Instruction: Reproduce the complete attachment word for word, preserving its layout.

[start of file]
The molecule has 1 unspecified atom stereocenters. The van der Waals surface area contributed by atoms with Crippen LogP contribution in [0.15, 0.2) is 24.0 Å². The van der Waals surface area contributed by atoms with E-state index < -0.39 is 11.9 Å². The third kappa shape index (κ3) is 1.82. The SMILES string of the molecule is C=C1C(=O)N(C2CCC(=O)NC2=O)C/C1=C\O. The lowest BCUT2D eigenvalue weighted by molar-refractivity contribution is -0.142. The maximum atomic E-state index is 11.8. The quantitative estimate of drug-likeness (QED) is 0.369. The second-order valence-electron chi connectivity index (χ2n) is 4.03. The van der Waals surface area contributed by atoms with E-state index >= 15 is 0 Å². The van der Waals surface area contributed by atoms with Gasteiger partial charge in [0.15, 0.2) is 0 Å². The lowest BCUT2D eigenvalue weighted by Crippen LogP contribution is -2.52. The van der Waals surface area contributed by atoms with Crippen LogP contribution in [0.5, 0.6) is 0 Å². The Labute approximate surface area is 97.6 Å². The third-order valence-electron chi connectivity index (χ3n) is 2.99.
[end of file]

The molecule has 1 unspecified atom stereocenters. The van der Waals surface area contributed by atoms with Crippen LogP contribution in [0.15, 0.2) is 24.0 Å². The van der Waals surface area contributed by atoms with E-state index < -0.39 is 11.9 Å². The third kappa shape index (κ3) is 1.82. The SMILES string of the molecule is C=C1C(=O)N(C2CCC(=O)NC2=O)C/C1=C\O. The lowest BCUT2D eigenvalue weighted by molar-refractivity contribution is -0.142. The maximum atomic E-state index is 11.8. The quantitative estimate of drug-likeness (QED) is 0.369. The second-order valence-electron chi connectivity index (χ2n) is 4.03. The van der Waals surface area contributed by atoms with E-state index >= 15 is 0 Å². The van der Waals surface area contributed by atoms with Gasteiger partial charge in [0.15, 0.2) is 0 Å². The lowest BCUT2D eigenvalue weighted by Crippen LogP contribution is -2.52. The van der Waals surface area contributed by atoms with Crippen LogP contribution in [0.5, 0.6) is 0 Å². The Labute approximate surface area is 97.6 Å². The third-order valence-electron chi connectivity index (χ3n) is 2.99.